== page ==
The other notion about fantasies is that it’s supposed to look a certain way, that if you were a really good mother, the house would be decorated more elaborately. Maybe that’s the way your parents did it and you feel like you haven’t quite measured up. Yet, what an opportunity it is to really decide what is simple and elegant and serves you and what is enough. This concept of enough is something that’s come up for me a lot lately. It’s really two-fold. I’ve always imagined saying it’s enough as being maybe not quite apologetic, but like I’m asking for permission, reminding myself that it’s enough and I’m enough. It helps to remember that there’s enough time, enough energy, enough money. But there’s another side of enough that just says, “Enough! That’s enough. I don’t want anymore. I don’t want that right now.”

It’s a perfect opportunity is to notice your expectations, notice your fantasies, and then do your best to really honor your personal needs, your values, your limits and create  celebrations that are fitting for you right now.

So the first of the four F’s is fantasies. The second is family. Of course, there’s lots of logistics, planning travel so that it’s at least not too difficult. So many more challenges with blended families and who spends time with who and really wanting to see everyone and just feeling sometimes so overwhelmed or exhausted. These all overlap.

The main thing, again, is to not to have totally unrealistic expectations of how you will get along with people who you may have been challenged getting along with in the past and also to be comfortable, gracious and generous. Sometimes it’s hard to spend as much time as you might like with everybody, so it makes sense to plan your connections, your contacts so that they’re meaningful and as stress-free as possible.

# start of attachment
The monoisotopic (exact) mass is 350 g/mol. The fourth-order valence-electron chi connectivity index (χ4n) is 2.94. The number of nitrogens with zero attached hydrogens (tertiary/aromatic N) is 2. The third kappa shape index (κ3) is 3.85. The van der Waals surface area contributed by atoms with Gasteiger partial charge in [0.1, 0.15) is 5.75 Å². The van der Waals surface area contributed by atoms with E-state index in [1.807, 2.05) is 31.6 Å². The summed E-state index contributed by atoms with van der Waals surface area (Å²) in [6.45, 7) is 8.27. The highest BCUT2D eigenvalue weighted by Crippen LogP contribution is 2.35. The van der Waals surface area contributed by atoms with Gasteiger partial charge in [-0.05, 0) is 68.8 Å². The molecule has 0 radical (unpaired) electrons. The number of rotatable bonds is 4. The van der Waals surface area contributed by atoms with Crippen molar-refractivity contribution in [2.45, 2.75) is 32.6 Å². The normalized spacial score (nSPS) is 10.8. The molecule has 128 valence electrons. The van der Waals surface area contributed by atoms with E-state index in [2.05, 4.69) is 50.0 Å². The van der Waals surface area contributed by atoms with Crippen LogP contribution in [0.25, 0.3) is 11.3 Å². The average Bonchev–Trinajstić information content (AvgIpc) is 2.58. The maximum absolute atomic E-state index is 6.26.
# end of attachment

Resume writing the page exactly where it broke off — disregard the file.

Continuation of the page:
The third source of potential friction is food and this certainly overlaps with family. When people get together with their family, there is both people making traditional food and foods you may look forward to all year. Then there are so many people encouraging you to eat this and eat that, “Oh, I made it just for you. It’s special. It’s just this one time.” In fact, I actually have a button. If you want it you can call the office and we’ll send you one. It says “if you love me, don’t feed me”. Ideally, a simple no thank you will suffice, but sometimes people need a reminder.

If you’re a little older you may remember a time when if someone went to a party and they refuse to drink, people would always push them. “Have a drink. Don’t be a spoilsport. Live it up a little. Come on, have a drink.” And now I think people will tend to recognize that you might be driving or you might be in recovery and you can say no once is enough.

But with food, I’d like to create that same mindset, the same awareness that if somebody offers you something once and you say, “No, thanks, that’s enough,” that they aren’t always pushing you, encouraging you, pushing you. I mean it’s not that hard to say no the first time, but after the fourth or fifth time that somebody puts something particularly tempting in front of you, it is just that more difficult to say no.

There’s a little exercise and there’s another download that I’ve made for you. It’s actually called the No Exercise. It’s a little sheet of paper again that you can put and it’s it just has a bunch of no’s that you can use.